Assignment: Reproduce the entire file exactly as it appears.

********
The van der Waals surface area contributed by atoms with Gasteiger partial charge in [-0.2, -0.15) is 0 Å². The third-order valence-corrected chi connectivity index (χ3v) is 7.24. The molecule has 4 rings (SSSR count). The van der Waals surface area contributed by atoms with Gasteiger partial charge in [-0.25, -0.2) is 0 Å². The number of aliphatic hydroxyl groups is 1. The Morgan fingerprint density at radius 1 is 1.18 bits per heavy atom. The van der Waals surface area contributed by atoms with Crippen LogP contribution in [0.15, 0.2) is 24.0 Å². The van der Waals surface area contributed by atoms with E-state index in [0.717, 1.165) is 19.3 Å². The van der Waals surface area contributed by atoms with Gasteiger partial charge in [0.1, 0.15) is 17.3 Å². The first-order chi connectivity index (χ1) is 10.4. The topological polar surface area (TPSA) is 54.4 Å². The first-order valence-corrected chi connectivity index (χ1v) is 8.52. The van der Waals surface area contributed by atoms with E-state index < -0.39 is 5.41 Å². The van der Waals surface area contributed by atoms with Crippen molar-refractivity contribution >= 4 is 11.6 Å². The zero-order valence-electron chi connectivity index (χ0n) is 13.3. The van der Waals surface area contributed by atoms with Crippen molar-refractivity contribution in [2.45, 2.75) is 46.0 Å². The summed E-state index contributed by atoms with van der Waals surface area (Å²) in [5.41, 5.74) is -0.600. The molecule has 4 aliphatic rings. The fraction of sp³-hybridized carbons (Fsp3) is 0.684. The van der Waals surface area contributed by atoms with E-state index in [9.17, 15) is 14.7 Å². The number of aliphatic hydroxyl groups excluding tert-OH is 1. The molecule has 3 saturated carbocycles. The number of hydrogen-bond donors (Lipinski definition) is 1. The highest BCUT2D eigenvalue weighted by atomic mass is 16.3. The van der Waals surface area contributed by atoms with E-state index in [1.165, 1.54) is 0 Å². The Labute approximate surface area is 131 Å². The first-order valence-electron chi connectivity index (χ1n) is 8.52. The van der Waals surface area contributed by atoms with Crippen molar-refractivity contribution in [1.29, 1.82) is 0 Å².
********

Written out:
The van der Waals surface area contributed by atoms with Gasteiger partial charge in [-0.2, -0.15) is 0 Å². The third-order valence-corrected chi connectivity index (χ3v) is 7.24. The molecule has 4 rings (SSSR count). The van der Waals surface area contributed by atoms with Gasteiger partial charge in [-0.25, -0.2) is 0 Å². The number of aliphatic hydroxyl groups is 1. The Morgan fingerprint density at radius 1 is 1.18 bits per heavy atom. The van der Waals surface area contributed by atoms with Crippen LogP contribution in [0.15, 0.2) is 24.0 Å². The van der Waals surface area contributed by atoms with E-state index in [0.717, 1.165) is 19.3 Å². The van der Waals surface area contributed by atoms with Gasteiger partial charge in [0.1, 0.15) is 17.3 Å². The first-order chi connectivity index (χ1) is 10.4. The topological polar surface area (TPSA) is 54.4 Å². The first-order valence-corrected chi connectivity index (χ1v) is 8.52. The van der Waals surface area contributed by atoms with E-state index < -0.39 is 5.41 Å². The van der Waals surface area contributed by atoms with Crippen molar-refractivity contribution >= 4 is 11.6 Å². The zero-order valence-electron chi connectivity index (χ0n) is 13.3. The van der Waals surface area contributed by atoms with Crippen molar-refractivity contribution in [2.45, 2.75) is 46.0 Å². The summed E-state index contributed by atoms with van der Waals surface area (Å²) in [5.41, 5.74) is -0.600. The molecule has 4 aliphatic rings. The fraction of sp³-hybridized carbons (Fsp3) is 0.684. The van der Waals surface area contributed by atoms with E-state index in [9.17, 15) is 14.7 Å². The number of aliphatic hydroxyl groups excluding tert-OH is 1. The molecule has 3 saturated carbocycles. The number of hydrogen-bond donors (Lipinski definition) is 1. The highest BCUT2D eigenvalue weighted by atomic mass is 16.3. The van der Waals surface area contributed by atoms with E-state index in [1.165, 1.54) is 0 Å². The Labute approximate surface area is 131 Å². The first-order valence-electron chi connectivity index (χ1n) is 8.52. The van der Waals surface area contributed by atoms with Crippen molar-refractivity contribution in [1.29, 1.82) is 0 Å².